Check out this awesome video as Dr. Earle Shugerman talks about the significance and risks of TMS.
And then in off label applications of TMS. We’ll talk about several of these – depression during pregnancy, postpartum depression, maintenance treatment for chronic depressive disorders, which is a very important area. Bipolar depression, depressive disorders that are non-treatment resistant, most of the FDA approval has focused on patients who had failed to respond to an adequate course of antidepressant therapies. And that’s still mostly how TMS is used.
Risks for TMS
● Mild headache is most common
● Treatment emergent hypomania or mania
● Exposure risk for COVID 19
The risks of TMS are very low. Mild headache is the most common side effect. Usually, this is something that’s noted in the first week of treatment and tends to diminish over the course of the first couple of weeks. Some patients will take Tylenol or Ibuprofen before they’ll come in for treatment. But usually by the second or third week, they’re no longer needing to do that. TMS has to be done with hearing protection. The coil makes a fairly loud clicking noise during the treatment. So, patients are given ear protection to wear, ear plugs that they wear during their treatment.
Insurance still only covers treatment of major depressive disorder, even though OCD is a FDA approved indication. So far, insurance plans are not covering OCD. Insurance plans create a certain gauntlet that has to be cleared before they will approve TMS. They view it as a relatively expensive treatment and they try to encourage people to use less expensive treatments before they will want to underwrite it.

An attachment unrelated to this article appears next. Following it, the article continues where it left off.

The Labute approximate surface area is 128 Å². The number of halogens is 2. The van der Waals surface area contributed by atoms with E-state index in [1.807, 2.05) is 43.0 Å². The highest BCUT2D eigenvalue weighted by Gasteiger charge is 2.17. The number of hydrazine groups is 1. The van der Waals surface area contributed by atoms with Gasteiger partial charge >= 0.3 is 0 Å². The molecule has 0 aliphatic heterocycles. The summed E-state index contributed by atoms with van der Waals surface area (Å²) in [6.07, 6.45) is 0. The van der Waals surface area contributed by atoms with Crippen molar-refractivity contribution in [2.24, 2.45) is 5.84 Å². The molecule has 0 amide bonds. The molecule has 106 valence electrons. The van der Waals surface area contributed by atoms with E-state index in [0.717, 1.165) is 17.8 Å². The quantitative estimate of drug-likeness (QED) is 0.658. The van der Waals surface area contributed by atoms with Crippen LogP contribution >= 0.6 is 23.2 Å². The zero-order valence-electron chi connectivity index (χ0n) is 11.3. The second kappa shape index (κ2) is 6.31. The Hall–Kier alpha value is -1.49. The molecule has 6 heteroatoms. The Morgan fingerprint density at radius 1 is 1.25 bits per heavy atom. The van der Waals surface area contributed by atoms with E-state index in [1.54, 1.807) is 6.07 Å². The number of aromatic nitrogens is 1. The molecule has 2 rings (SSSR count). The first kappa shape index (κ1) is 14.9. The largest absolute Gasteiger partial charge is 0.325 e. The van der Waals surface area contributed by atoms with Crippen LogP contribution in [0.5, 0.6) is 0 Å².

Commonly, they will require anywhere from one to four failed trials of antidepressant medications and generally also require the use of medication augmentation with lithium or atypicals, or a combination of SSRI and bupropion, and will also require some documentation of psychotherapy.
Contraindications for TMS
The only absolute contraindication is metal implanted in the head. That said, we have treated some patients with metal plates, who had had injuries to the cranium and had had replacements with titanium. But they were on the contralateral side and distant from our treatment site. But something like aneurysm clip or deep electrode is probably going to be an absolute contraindication.
How will TMS evolve and improve?
One thing that would be very valuable is if we could identify better likely non-responders. Even when TMS is well covered by insurance coverage, if somebody spent six weeks coming into our clinic daily for an hour, they’ve invested a lot of time, many times they’ve invested a lot of money in copays and if they’re in the one-third non-responder group, that’s painful. And so, if we could use some kind of functional imaging to better advise patients on their likelihood of response, and there’s some research going on on this with some promising early results, but nothing that has been useful outside of a research setting quite yet.